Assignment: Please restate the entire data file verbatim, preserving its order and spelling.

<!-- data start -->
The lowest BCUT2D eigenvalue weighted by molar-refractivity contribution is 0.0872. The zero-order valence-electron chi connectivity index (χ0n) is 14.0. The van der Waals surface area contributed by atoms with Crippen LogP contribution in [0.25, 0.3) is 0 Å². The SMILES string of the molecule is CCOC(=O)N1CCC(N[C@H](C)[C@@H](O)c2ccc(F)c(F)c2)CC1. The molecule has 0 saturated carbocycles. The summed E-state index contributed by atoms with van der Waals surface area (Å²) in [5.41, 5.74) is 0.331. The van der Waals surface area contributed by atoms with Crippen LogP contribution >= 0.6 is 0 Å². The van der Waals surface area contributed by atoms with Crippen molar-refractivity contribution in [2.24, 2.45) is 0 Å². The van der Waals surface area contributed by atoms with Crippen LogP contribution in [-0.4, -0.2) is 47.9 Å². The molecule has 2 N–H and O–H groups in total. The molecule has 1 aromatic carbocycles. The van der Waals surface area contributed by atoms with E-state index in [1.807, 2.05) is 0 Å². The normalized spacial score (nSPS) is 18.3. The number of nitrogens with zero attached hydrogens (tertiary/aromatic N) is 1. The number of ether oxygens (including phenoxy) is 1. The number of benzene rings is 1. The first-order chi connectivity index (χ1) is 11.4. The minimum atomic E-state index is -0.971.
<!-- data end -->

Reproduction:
The lowest BCUT2D eigenvalue weighted by molar-refractivity contribution is 0.0872. The zero-order valence-electron chi connectivity index (χ0n) is 14.0. The van der Waals surface area contributed by atoms with Crippen LogP contribution in [0.25, 0.3) is 0 Å². The SMILES string of the molecule is CCOC(=O)N1CCC(N[C@H](C)[C@@H](O)c2ccc(F)c(F)c2)CC1. The molecule has 0 saturated carbocycles. The summed E-state index contributed by atoms with van der Waals surface area (Å²) in [5.41, 5.74) is 0.331. The van der Waals surface area contributed by atoms with Crippen LogP contribution >= 0.6 is 0 Å². The van der Waals surface area contributed by atoms with Crippen molar-refractivity contribution in [2.24, 2.45) is 0 Å². The van der Waals surface area contributed by atoms with Crippen LogP contribution in [-0.4, -0.2) is 47.9 Å². The molecule has 2 N–H and O–H groups in total. The molecule has 1 aromatic carbocycles. The van der Waals surface area contributed by atoms with E-state index in [1.807, 2.05) is 0 Å². The normalized spacial score (nSPS) is 18.3. The number of nitrogens with zero attached hydrogens (tertiary/aromatic N) is 1. The number of ether oxygens (including phenoxy) is 1. The number of benzene rings is 1. The first-order chi connectivity index (χ1) is 11.4. The minimum atomic E-state index is -0.971.